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Alexander Graham Bell was born in Edinburgh, Scotland on March 3, 1847.  He spent one year at a private school, two years at Edinburgh's Royal High School, and attended a few lectures at Edinburgh University and at University College in London, but he was largely family-trained and self-taught. 

Bell and Thomas Watson, a young repair mechanic and model maker, devised an apparatus for transmitting sound by electricity. On April 6, 1875, Bell was granted the patent for the multiple telegraph, which could send two signals at the one time.  His research on improving the telegraph resulted in the invention of the telephone

In September 1875 he began to write the specifications for the telephone. On March 7, 1876, the U.S. Patent Office granted him a patent that covered the method of, and apparatus for, transmitting vocal or other sounds telegraphically by causing electrical undulations, similar in form to the vibrations of the air accompanying the said vocal or other sounds.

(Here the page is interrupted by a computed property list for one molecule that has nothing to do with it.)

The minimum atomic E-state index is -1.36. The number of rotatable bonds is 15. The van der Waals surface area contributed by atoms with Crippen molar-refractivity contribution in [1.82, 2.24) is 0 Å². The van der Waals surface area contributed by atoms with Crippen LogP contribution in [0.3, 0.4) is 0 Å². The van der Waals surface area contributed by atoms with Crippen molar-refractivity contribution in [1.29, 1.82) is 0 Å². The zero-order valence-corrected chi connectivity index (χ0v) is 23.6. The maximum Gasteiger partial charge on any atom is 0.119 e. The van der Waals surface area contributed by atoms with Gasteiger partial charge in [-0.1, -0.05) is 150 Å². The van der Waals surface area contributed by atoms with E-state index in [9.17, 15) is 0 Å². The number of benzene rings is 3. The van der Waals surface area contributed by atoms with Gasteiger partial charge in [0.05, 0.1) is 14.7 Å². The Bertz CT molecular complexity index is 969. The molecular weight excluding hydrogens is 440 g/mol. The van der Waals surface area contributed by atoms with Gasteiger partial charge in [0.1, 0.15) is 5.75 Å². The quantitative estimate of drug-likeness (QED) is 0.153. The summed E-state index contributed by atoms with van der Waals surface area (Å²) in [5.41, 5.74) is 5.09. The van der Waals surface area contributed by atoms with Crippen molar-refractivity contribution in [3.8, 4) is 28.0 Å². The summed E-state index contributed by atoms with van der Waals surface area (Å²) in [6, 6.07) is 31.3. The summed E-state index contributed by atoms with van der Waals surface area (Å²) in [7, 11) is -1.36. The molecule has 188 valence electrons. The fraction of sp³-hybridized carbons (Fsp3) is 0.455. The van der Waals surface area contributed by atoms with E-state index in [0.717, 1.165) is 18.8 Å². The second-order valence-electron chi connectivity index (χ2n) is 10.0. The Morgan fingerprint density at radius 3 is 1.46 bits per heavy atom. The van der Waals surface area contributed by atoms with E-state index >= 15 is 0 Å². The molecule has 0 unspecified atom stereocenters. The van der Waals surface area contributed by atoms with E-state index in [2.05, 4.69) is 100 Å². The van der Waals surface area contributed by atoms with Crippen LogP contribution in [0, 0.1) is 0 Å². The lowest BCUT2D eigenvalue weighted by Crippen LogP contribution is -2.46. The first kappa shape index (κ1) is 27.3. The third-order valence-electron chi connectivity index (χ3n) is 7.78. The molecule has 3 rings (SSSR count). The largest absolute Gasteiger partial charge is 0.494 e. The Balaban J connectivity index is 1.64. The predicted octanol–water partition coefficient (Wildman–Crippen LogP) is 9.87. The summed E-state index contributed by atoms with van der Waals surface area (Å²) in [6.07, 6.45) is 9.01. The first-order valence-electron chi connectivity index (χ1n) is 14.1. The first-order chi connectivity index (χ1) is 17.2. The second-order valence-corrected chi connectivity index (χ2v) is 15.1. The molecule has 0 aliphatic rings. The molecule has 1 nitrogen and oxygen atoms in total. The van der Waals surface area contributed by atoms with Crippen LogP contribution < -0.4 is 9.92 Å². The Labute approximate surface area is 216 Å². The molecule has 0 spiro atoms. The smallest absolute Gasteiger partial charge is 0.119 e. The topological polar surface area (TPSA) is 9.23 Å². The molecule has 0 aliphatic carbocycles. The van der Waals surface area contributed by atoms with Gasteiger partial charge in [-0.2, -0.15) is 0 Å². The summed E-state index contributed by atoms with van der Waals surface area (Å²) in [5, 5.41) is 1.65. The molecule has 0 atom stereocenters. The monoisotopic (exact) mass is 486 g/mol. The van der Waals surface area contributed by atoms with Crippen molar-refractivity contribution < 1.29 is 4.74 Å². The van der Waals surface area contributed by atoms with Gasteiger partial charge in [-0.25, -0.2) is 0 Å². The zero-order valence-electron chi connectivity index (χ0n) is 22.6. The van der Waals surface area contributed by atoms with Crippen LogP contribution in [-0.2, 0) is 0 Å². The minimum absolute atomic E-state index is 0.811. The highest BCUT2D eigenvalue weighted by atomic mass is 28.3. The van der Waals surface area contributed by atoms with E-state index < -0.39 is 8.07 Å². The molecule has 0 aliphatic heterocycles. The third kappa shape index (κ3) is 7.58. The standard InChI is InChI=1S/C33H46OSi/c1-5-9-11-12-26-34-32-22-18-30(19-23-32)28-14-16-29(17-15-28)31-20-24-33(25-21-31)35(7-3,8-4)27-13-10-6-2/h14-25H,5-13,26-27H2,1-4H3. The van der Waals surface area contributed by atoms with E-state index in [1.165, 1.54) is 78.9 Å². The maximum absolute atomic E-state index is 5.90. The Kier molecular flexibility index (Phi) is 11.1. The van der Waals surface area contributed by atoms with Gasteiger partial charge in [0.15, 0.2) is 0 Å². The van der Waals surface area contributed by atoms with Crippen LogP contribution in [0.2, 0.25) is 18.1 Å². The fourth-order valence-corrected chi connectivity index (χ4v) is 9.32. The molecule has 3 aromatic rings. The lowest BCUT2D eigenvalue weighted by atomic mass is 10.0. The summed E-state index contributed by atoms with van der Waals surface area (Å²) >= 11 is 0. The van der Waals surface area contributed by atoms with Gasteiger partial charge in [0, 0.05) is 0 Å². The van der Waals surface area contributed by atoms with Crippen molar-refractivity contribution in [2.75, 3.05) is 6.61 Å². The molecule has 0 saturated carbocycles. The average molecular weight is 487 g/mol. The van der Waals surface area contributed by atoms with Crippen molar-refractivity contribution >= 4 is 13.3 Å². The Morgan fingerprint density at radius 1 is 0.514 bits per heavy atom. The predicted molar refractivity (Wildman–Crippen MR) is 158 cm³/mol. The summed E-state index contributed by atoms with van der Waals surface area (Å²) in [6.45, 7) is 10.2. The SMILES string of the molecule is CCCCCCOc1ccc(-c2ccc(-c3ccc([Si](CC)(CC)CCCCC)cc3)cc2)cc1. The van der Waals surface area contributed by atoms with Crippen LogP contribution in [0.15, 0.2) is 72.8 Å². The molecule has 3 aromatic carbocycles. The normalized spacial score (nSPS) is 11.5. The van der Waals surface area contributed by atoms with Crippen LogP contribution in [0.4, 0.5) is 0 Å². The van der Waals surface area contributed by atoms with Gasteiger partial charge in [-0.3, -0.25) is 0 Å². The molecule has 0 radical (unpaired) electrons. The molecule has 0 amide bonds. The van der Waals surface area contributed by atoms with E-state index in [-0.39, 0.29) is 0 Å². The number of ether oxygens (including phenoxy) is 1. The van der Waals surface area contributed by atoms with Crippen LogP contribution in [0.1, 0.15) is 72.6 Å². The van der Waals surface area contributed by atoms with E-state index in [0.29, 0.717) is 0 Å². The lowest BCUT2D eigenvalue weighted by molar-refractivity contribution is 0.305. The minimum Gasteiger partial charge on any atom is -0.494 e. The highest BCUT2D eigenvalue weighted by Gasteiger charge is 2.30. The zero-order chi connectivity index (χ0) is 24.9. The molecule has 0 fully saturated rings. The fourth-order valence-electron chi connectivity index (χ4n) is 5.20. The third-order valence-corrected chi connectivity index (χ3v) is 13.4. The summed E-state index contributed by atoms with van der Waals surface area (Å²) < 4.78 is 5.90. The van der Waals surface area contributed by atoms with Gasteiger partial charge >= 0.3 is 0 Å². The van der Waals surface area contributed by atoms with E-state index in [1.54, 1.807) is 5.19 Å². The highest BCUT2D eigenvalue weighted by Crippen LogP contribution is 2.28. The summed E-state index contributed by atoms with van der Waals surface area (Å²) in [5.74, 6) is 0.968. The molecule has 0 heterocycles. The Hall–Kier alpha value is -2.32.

After inventing the telephone, Bell continued his experiments in communication, which resulted in the invention of the photo phone-transmission of sound on a beam of light- a precursor of today's fiber optics systems. 

He also worked in medical research and invented techniques for teaching speech to the deaf. The range of Bell's inventive genius is represented only in part by the 18 patents granted in his name alone and the 12 he shared with his collaborators. These included 14 for the telephone and telegraph, four for the photo phone, one for the phonograph, five for aerial vehicles, four for hydro airplanes, and two for a selenium cell. In 1888 he founded the National Geographic Society. 

Alexander Graham Bell died on August 2, 1922.






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